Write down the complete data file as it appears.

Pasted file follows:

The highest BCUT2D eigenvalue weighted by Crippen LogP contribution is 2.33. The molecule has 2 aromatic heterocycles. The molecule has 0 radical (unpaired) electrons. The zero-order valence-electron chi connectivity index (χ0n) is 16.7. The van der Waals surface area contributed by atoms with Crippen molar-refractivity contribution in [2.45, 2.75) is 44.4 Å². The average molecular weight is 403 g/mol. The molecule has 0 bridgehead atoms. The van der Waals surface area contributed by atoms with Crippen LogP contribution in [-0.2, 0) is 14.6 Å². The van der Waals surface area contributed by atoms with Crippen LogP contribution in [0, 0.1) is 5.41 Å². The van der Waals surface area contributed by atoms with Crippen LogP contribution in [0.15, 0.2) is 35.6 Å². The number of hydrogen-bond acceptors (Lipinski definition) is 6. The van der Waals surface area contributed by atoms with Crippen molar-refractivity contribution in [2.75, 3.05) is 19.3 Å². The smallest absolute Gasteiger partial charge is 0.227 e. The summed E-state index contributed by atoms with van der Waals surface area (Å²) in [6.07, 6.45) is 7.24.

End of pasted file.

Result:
The highest BCUT2D eigenvalue weighted by Crippen LogP contribution is 2.33. The molecule has 2 aromatic heterocycles. The molecule has 0 radical (unpaired) electrons. The zero-order valence-electron chi connectivity index (χ0n) is 16.7. The van der Waals surface area contributed by atoms with Crippen molar-refractivity contribution in [2.45, 2.75) is 44.4 Å². The average molecular weight is 403 g/mol. The molecule has 0 bridgehead atoms. The van der Waals surface area contributed by atoms with Crippen LogP contribution in [-0.2, 0) is 14.6 Å². The van der Waals surface area contributed by atoms with Crippen LogP contribution in [0, 0.1) is 5.41 Å². The van der Waals surface area contributed by atoms with Crippen LogP contribution in [0.15, 0.2) is 35.6 Å². The number of hydrogen-bond acceptors (Lipinski definition) is 6. The van der Waals surface area contributed by atoms with Crippen molar-refractivity contribution in [2.75, 3.05) is 19.3 Å². The smallest absolute Gasteiger partial charge is 0.227 e. The summed E-state index contributed by atoms with van der Waals surface area (Å²) in [6.07, 6.45) is 7.24.